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Not Just a Plastic Bag Ban

[Publisher’s Note: We are very pleased to offer this original commentary from Laguna Niguel Mayor Robert Ming. Ming is a candidate running for Orange County Supervisor. He’s in a run-off against another candidate, Lisa Bartlett, who is a supporter of government-mandated plastic grocery store bans, having voted for one in Dana Point, where she serves on the City Council. You can find out more about Robert’s candidacy here. -Flash]

Governor Brown just made single-use plastic grocery bags a thing of the past in California, maybe. Opponents of the ban have already started collecting signatures for a referendum to overturn it. While several people close to me, my wife included, would love to give you an earful about paper vs. plastic, the law is troubling for a bigger reason. It illustrates one of California’s biggest problems: government regulates too much.

Saving our oceans from pollutants is a laudable goal, but implementing a statewide ban on plastic bags doesn’t solve the problem. In fact, it stops the process of finding real long term solutions we were already in the middle of.

People want the convenience of disposable bags, but they don’t want to pollute the environment. As usual in a free market, when the public demands something, the manufacturers respond. New products emerged. Biodegradable bags like the “doggie bags” commonly used in pet waste bag dispensers emerged. These bags dissolve in a matter of months, avoiding long term environmental damage. Reusable bags began to surface with dramatically improved quality and features. In a free market, using these products is a choice. To entice consumers, manufacturers had to bring down their cost and improve their quality. Competition drove innovation, and the market expanded and improved.

Now, consumers won’t choose a reusable bag because they want to, but because they have to. Manufacturers don’t need to improve disposable bags, because the market just shrank dramatically. The need to enhance and improve is gone. Regulation has dictated the consumer’s choice, and stifled the innovation that would have helped us improve.

Unfortunately, this problem is systemic in California. Too often, Sacramento sees a problem and immediately creates a new regulation or program to fix it, often making the problem worse. That is not my approach.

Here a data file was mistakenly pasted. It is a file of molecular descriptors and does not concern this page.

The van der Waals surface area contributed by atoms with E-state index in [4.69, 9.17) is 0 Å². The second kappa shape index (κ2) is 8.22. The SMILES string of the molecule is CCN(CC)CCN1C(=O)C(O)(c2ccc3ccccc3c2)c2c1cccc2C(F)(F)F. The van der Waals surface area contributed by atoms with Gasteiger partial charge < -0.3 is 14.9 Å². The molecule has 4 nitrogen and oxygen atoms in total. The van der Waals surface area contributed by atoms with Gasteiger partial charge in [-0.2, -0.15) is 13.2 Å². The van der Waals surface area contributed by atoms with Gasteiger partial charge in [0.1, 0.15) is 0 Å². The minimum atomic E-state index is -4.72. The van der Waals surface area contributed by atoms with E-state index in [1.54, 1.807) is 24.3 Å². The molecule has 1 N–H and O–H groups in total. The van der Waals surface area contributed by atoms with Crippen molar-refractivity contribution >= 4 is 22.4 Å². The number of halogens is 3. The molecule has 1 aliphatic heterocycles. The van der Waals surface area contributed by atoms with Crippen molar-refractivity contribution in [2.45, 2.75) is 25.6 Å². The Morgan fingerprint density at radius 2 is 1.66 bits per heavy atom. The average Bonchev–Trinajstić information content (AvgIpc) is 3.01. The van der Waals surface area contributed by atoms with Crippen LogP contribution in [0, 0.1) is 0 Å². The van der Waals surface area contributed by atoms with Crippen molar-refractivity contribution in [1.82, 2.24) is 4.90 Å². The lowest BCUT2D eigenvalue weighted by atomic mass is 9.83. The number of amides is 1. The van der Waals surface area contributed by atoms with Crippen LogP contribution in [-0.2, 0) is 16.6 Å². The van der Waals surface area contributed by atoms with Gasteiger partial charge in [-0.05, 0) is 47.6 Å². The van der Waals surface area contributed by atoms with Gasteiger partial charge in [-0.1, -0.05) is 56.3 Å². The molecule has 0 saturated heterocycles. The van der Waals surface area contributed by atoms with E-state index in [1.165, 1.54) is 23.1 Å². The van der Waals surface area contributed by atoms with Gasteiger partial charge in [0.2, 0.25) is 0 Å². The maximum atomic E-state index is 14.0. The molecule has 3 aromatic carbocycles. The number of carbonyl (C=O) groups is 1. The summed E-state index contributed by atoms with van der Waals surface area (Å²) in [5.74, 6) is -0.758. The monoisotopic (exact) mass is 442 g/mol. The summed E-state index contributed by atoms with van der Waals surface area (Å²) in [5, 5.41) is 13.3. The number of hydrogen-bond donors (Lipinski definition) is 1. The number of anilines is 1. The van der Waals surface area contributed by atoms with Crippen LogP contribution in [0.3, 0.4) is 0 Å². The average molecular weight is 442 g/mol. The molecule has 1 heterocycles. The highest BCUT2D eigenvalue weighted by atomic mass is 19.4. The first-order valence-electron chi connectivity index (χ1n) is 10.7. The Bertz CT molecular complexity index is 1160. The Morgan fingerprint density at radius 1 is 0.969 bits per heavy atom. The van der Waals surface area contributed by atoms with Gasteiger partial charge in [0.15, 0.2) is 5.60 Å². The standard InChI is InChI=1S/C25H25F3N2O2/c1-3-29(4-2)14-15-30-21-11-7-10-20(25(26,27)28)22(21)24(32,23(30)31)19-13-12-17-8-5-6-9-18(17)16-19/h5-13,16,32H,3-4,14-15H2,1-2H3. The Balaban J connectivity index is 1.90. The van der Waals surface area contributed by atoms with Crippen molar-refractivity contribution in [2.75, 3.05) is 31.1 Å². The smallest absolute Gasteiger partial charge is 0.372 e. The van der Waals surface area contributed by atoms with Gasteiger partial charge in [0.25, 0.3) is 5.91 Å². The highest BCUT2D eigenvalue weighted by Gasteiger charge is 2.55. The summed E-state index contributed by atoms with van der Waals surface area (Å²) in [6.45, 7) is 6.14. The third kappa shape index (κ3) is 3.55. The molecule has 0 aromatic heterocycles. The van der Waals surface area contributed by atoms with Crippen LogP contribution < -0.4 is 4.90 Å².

I believe that the solutions to our most challenging problems will come from private sector ingenuity. When we are inspired, we innovate.

This is one of the key differences between me and my opponent in my current campaign for Orange County Supervisor. My opponent voted to implement a plastic bag ban in her city, choosing to expand government regulation and intrude on people’s freedoms rather than find a way to prevent pollution that also inspired innovation and community involvement. Efforts to overturn the statewide ban will be ramping up over the next year and as supervisor, I’ll be a strong supporter of those efforts.

So what should we have done? Sacramento should have left the issue to the cities. Allow local councilmembers to show leadership by educating the public on ways to protect our environment from pollution. Bring students, non-profits, charities, civic organizations and the private sector together to police our beaches not only for plastic bags, but all the other forms of litter. Inspire consumers to demand quality alternatives and be willing to pay for them. Leadership means working toward solutions we can all be proud of, not using the heavy hand of government to take away freedom and stifle innovation while only partially addressing the problem.

It isn’t a question of whether or not to protect the environment– it is a question of how best to do it. I believe that free well-informed people and a competitive market that inspires innovation are exactly what we need, not more governmental regulations.

This election is not about plastic bags, it is about leadership. I suggest that voters should choose a leader with a track record of fighting for less regulation, greater freedom and personal responsibility while still providing solutions to our county’s biggest challenges.

Robert Ming is a Laguna Niguel Councilmember & Candidate for Orange County Supervisor, 5th District.